Brook Andrew [printed by Larry Rawling], Peace 2005, colour screenprint; A/P 1. Geelong Gallery. Gift of Brook Andrew and Mabi Andrew through the Australian Government's Cultural Gifts Program, 2020. © Courtesy of the artist. Photographer: Andrew Curtis

Brook Andrew [printed by Larry Rawling], Peace 2005, colour screenprint; A/P 1. Geelong Gallery. Gift of Brook Andrew and Mabi Andrew through the Australian Government's Cultural Gifts Program, 2020. © Courtesy of the artist. Photographer: Andrew Curtis


Brook Andrew—Hope, Peace, and Paradise

Saturday 16 July to Sunday 23 October 2022

 

This exhibition honours a significant gift to the Gallery by interdisciplinary artist Brook Andrew. Andrew’s matrilineal kinship is from the kalar midday (land of the three rivers) of Wiradjuri, and Ngunnawal on his mother’s father’s line, both Aboriginal nations of Australia, and his paternal line is Celtic.

This selection of works represents Andrew’s longstanding practice of combining diverse images and text to reclaim Indigenous language as a counter to, and examination of dominant cultural narratives. These narratives often relate to colonialism, modernist histories, and post-colonial cultural activism.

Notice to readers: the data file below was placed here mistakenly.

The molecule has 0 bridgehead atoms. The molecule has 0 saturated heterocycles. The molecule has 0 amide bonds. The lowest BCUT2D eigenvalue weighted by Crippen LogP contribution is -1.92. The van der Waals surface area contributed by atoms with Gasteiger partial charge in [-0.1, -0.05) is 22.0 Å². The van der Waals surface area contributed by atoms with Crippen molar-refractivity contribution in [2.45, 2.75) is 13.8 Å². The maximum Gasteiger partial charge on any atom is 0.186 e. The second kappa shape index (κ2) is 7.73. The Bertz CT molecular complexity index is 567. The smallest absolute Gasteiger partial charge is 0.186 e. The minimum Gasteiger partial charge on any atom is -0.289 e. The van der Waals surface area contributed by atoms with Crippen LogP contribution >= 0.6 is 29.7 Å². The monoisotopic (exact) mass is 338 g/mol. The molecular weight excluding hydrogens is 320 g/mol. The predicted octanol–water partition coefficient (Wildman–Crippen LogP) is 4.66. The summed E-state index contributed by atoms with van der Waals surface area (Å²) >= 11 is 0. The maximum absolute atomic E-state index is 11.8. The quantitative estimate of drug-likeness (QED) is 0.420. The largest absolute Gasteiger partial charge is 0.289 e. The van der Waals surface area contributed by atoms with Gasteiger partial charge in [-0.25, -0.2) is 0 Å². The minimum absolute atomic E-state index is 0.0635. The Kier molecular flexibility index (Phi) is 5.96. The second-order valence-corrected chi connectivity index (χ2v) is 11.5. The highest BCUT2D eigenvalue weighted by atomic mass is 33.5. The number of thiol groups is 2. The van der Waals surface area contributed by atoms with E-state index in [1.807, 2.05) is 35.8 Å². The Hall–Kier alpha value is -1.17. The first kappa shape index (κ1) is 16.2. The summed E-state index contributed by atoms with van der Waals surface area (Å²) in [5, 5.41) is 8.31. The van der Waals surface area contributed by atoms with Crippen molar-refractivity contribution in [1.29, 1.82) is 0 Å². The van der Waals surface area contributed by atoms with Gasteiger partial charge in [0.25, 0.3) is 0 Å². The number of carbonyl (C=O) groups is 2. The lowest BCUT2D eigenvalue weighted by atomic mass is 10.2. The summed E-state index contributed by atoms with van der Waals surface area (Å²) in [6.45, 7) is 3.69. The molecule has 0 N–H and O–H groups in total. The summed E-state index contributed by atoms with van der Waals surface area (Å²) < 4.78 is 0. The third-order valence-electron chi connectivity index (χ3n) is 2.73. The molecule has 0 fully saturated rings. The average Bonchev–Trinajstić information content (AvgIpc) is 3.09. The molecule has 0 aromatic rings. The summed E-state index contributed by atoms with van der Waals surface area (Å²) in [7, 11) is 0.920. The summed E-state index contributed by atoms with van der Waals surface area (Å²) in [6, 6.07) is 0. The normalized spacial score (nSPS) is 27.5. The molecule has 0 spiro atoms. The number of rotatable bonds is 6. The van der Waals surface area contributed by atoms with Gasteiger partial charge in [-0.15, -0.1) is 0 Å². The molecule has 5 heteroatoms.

Exhibited for the first time since their acquisition in 2020, this selection of works includes dazzling colour screenprints from the 2005 series Hope and Peace, produced in collaboration with Melbourne-based master printer Larry Rawling, and the major installation 18 Lives in Paradise 2011.

The geometric design that features in both bodies of work is the artist's contemporary rendition of the traditional chevron motif specific to the Wiradjuri and surrounding Aboriginal Nations of NSW. Across both series we see Andrew collaging this powerful design with imagery drawn from his extensive archive, including the branding found on cigarette packaging in Japan, old postcard photographs of people and places from around the world, and activist terms and phrases. The works reflect on the mutability of language, social complexity and both colliding and mutually exclusive historical movements.